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The Next Conundrum?

Ichiro Suzuki

The economy appears to be dying a slow death. It must be too much to say this on the Chinese economy. This statement, instead, was applied to the Japanese economy until about a dozen years ago, and China today is suffering from the Japanese disease. After years of mismanaging the economy following the burst of a historic bubble, Japan went through a quarter century of slow adjustment process. It suffered sharply lower asset prices and stalled economic growth amid very low inflation that often registered negative numbers. A paradigm shift hit the Japanese economy, making it clear that the system that brought an economic miracle had run through its course though it took a while before it became a shared consensus. Politics became unstable as the economy floundered. The Liberal Democratic Party was thrown out of power in 1992 for the first time since its birth in 1955. During a dozen years of two U.S. presidencies under George H.W. Bush and Bill Clinton, fifteen men came and went as Japan’s prime ministers. Then at the beginning of the 21st century, immensely popular Junichiro Koizumi’s tenure largely overlapped George W. Bush’s presidency. Then again, four PMs led the government in five years, in part due to the deepest global economic downturn since the 1930s. During the Great Recession, the vast majority of incumbent parties in democracy lost elections, including the LDP, the Republicans in the U.S. and the Labour Party in the U.K.  Japan had to wait until the second stint of Shinzo Abe who refitted the economy to the post-growth era with declining population growth.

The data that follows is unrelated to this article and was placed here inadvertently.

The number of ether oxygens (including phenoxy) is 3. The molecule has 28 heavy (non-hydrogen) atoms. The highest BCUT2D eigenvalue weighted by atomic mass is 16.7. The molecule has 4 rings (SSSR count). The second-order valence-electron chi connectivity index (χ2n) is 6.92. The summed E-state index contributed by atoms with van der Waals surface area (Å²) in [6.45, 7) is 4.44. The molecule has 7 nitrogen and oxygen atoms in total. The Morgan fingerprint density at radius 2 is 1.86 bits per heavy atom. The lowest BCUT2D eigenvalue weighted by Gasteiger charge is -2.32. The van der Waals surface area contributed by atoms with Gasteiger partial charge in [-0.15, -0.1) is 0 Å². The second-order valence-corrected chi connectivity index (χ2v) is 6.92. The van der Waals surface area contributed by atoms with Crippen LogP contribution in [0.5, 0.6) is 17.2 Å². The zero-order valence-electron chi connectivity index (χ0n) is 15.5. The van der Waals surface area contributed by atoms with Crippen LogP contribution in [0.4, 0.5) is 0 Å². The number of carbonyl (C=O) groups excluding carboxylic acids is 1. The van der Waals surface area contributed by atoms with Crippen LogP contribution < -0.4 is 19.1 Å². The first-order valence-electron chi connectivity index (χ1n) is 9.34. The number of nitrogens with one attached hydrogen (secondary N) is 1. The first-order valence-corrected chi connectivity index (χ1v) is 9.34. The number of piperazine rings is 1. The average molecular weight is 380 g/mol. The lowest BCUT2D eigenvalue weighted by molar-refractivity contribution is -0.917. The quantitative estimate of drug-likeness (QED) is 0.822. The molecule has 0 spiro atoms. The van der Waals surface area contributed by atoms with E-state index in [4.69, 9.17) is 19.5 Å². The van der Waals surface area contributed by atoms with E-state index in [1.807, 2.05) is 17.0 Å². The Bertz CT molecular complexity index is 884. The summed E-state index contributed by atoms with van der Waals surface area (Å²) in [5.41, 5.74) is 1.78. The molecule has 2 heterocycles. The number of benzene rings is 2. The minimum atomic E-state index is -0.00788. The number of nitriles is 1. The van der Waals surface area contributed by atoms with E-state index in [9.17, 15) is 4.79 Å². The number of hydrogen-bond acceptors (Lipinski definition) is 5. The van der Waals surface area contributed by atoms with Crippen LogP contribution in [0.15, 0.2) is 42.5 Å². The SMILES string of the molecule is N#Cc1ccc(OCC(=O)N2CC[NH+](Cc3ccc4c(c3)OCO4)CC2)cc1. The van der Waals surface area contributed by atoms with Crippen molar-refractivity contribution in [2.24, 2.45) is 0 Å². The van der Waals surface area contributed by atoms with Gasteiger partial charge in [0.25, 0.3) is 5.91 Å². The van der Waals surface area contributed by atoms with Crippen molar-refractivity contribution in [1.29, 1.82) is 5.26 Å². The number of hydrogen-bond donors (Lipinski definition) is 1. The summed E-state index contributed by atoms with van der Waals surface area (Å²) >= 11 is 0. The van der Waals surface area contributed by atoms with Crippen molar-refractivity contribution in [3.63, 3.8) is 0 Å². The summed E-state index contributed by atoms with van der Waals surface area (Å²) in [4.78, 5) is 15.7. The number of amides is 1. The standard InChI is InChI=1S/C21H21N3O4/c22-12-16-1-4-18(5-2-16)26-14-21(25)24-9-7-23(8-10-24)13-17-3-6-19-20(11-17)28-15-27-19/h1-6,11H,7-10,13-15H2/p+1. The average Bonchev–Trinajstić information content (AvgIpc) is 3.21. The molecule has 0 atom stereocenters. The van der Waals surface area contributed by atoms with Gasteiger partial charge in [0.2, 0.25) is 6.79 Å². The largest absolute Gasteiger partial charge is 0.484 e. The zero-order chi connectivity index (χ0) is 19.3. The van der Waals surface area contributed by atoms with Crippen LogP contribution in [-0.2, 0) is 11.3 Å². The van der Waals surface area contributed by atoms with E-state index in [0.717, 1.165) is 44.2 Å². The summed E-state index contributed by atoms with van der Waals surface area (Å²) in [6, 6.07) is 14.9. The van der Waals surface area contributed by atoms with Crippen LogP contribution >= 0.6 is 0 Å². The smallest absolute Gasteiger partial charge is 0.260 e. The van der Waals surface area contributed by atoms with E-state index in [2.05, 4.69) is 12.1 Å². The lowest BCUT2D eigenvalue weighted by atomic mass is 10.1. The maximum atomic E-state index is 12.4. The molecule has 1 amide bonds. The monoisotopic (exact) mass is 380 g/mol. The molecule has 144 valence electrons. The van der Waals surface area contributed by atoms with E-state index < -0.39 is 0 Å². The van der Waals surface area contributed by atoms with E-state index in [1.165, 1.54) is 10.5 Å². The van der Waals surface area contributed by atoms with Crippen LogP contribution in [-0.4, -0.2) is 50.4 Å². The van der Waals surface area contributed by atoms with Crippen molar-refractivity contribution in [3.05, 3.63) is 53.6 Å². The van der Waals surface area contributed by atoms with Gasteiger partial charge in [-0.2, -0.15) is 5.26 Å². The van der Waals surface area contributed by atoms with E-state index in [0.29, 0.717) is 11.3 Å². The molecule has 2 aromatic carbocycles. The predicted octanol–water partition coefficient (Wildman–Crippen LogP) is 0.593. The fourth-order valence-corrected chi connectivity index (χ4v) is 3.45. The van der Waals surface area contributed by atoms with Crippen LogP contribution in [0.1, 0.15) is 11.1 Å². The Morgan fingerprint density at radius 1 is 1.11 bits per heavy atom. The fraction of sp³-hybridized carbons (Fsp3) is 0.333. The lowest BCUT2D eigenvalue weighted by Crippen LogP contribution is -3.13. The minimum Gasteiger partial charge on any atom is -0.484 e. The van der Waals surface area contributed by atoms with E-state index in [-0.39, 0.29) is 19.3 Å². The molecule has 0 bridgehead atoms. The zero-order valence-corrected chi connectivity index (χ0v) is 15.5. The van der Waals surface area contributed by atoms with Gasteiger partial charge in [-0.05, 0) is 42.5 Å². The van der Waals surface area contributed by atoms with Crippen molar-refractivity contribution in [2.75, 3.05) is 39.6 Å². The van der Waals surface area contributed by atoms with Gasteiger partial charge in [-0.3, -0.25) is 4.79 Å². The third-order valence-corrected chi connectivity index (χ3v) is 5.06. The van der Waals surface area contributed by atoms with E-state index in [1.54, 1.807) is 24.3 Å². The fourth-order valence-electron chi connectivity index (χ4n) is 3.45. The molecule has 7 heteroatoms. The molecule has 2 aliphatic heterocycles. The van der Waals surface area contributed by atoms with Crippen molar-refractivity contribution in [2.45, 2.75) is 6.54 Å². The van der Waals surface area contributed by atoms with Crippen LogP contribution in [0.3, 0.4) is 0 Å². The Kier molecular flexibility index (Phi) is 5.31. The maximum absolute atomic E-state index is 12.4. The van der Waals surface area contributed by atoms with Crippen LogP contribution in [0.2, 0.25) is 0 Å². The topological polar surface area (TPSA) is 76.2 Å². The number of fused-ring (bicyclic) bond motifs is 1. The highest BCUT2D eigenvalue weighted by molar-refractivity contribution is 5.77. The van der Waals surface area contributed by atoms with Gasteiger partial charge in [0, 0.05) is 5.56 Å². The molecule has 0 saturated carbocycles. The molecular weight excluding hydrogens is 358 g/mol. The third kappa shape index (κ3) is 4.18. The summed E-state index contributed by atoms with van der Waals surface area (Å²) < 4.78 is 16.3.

As China is going through a paradigm shift that has made its growth model obsolete, politics remains uniquely stable. Of course, there is only one political party in the country, where the Chinese Communist Party monopolizes power. Inside the CCP, President Xi Jinping last year entered the third five-year term, for the longest tenure since the death of Mao Zedong in 1976. Men who might threaten him have been removed out of the upper echelon of the party. There is a reasonable chance that this five-year term is not Xi’s last. China’s problem is that the man with a dominant power has a poor grasp of the economy. Policies he brought into the economy over the years have been out of steps with prescriptions necessary to lift the ailing economy. Of all, ‘common prosperity’ stood out but this is only one of many. The Chinese economy needs radical restructuring but the stability-obsessed ruler has zero interest in embarking on it since it destabilizes the country. By now, it has become abundantly clear that political stability as defined by the CCP takes precedence over economic prosperity. It would be nice if whatever the CCP does delivers growth. But if it doesn’t, so be it. They would never say this but deep in their mind they might think that stagnation under the CCP is better than growth under a different regime. Even if Xi Jinping is ousted one day, the next man at the helm would not liberalize the economy. Further into the future, the CCP might be thrown out of power in a very disruptive and messy process. Change of power would bring nothing but a stable transition period. There is a high likelihood that China descends into a chaos. There is so much to speculate on this.